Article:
FIG. 1 is a perspective view of the claw-type crane game machine for carrying out the method of this invention.
FIG. 2 is an enlarged frontal view of the area designated 2—2 in FIG. 1 showing the prize compartment, the crane head in the home position, and the digit readout.
FIG. 3 is a flow chart showing a prior art method of operating a crane game.
FIG. 4 is a block diagram flow chart of the method of this invention for extending game play time in the crane game of FIG. 1.
FIG. 4A is a block diagram depicting the timer interrupt subroutine for this invention.
FIG. 5 is another flow chart further illustrating the method of this invention.
The structure of the basic coin-operated crane game is well-known and is disclosed in U.S. Pat. Nos. 5,855,374 and 4,718,667. Those disclosures are incorporated by reference herein. The game 10 of this invention has a similar game cabinet 12 as shown in the FIGS. 1 and 2. A claw mechanism 14 is utilized instead of the vacuum device shown in U.S. Pat. No. 5,855,374.
FIG. 3 is adapted from FIG. 8 of the U.S. Pat. No. 4,718,667 and shows a prior art method of operating the crane. Note that the player can only win one prize in this prior art device, no matter how many coins are inserted. The claw opens over the home position or prize compartment only once. The present invention provides improved means and methods for extending playing time in similar cranes and allows the player the opportunity to win multiple prizes without restarting the game.
General Description of Game
The method (referred to herein as Buy-In program) is based around the purchase of playing time—versus the purchasing of individual, separate games—and allows numerous attempts to win a prize 16 during the purchased time period—versus allowing one single attempt per game under the standard game plan.
Initial Time Purchasing
Purchasing initial game play time requires a specifiable amount of money. Once this initial monetary threshold has been reached, a specifiable amount of play time is given.
The number of coin inputs needed to purchase the initial amount of game time is set by the dual in-line package (DIP) switches, which include a bank of eight on/off switches.
The amount of initial game time given is set through the software setting setup. A four space digital readout (with seven segment LEDs at each space) allows the setup person to use the joystick 20 to select a non-play mode and program various game setting types (1-99 available) with desired values (1-99 available). One of these setting types corresponds to the initial game time. This initial game time can be set in one second increments from 10 to 59 seconds. In a play mode, the digital readout 18 displays the playing time remaining as seen in FIG. 2.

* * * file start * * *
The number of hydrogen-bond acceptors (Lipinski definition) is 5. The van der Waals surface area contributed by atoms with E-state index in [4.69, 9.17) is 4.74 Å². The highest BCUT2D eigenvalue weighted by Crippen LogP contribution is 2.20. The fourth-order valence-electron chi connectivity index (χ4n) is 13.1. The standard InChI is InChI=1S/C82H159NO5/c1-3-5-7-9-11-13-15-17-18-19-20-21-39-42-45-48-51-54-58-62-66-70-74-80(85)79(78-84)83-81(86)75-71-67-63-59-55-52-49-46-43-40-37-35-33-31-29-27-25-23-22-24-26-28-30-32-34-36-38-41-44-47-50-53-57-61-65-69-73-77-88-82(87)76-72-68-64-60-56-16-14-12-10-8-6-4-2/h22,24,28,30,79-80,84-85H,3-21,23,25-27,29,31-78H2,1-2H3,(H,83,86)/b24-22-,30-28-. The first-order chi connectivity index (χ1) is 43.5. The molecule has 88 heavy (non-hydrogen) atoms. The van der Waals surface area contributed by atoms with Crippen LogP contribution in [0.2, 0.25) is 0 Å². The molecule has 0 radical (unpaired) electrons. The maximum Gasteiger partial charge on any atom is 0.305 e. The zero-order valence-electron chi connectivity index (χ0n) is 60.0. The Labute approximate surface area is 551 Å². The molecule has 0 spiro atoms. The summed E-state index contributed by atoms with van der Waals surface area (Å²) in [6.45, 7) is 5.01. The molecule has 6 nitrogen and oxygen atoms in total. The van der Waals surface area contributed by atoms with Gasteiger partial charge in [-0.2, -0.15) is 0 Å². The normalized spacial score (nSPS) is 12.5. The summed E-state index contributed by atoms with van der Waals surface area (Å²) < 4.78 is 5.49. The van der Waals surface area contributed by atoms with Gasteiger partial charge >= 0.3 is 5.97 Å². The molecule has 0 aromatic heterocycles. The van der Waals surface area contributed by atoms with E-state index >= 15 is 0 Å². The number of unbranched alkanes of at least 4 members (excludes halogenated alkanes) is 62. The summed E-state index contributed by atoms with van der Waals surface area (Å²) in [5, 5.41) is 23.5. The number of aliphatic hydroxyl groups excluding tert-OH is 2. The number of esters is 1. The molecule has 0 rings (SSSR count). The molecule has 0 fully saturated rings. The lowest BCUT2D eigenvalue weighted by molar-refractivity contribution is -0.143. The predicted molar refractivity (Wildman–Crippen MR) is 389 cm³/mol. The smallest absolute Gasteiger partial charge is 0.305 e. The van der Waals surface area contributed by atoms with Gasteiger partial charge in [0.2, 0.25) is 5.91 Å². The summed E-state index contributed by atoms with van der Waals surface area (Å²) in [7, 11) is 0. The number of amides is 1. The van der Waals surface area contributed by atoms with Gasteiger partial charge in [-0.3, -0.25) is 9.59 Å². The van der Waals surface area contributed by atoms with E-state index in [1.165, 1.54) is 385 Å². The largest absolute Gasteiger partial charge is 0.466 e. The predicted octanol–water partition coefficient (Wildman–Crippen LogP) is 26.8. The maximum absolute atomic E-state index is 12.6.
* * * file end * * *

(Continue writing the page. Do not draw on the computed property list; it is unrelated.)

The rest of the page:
Purchasing of Added (Buy-In) Time
After the initial play time is purchased, additional coin inserts that occur prior to the conclusion of the present game give additional time for the present game.
Additional coin inputs will be used only for the present game play period.
Purchasing for a new play period is not allowed until the present play period expires.
The amount of additional time given for coin inserts after the purchase of initial game time is set through the software setting set up. This additional game time can be set in one second increments from 10 to 59 seconds.
Even after game play time expires, additional coin inserts will allow the purchasing of extra play time until the crane head 22 is fully “home” and the final prize detection period begins.
Play Operation of the Game
Crane play cycles proceed as in a standard game.
The player is allowed to move the crane head 22 about the playfield.
Once the claw 24 is dropped to the merchandise and the claw closes, the game program automatically takes over.
The now-closed claw is fully raised and the crane head 22 returns to the “Home” position over the prize box 26, releasing any merchandise that may have been held by the claw 24.
Sound Indicator to Signal that Play Time Will Soon Expire
When the available play time falls below 15 seconds, an indicator sound signals that the customer should add more coins to allow more play time.
Method for Ending a Game Play Round
A software setting (settable by the operator) allows a unique method of ending each game. The game ends only when all game time T purchased by the player expires. This setting allows multiple wins for any amount of purchased time.
Game Operation Once Play Time Expires
At the point of time expiration, the game program automatically drops—then closes the claw 24.
The software then automatically finishes the game play cycle as if the player had initiated the claw drop and close action.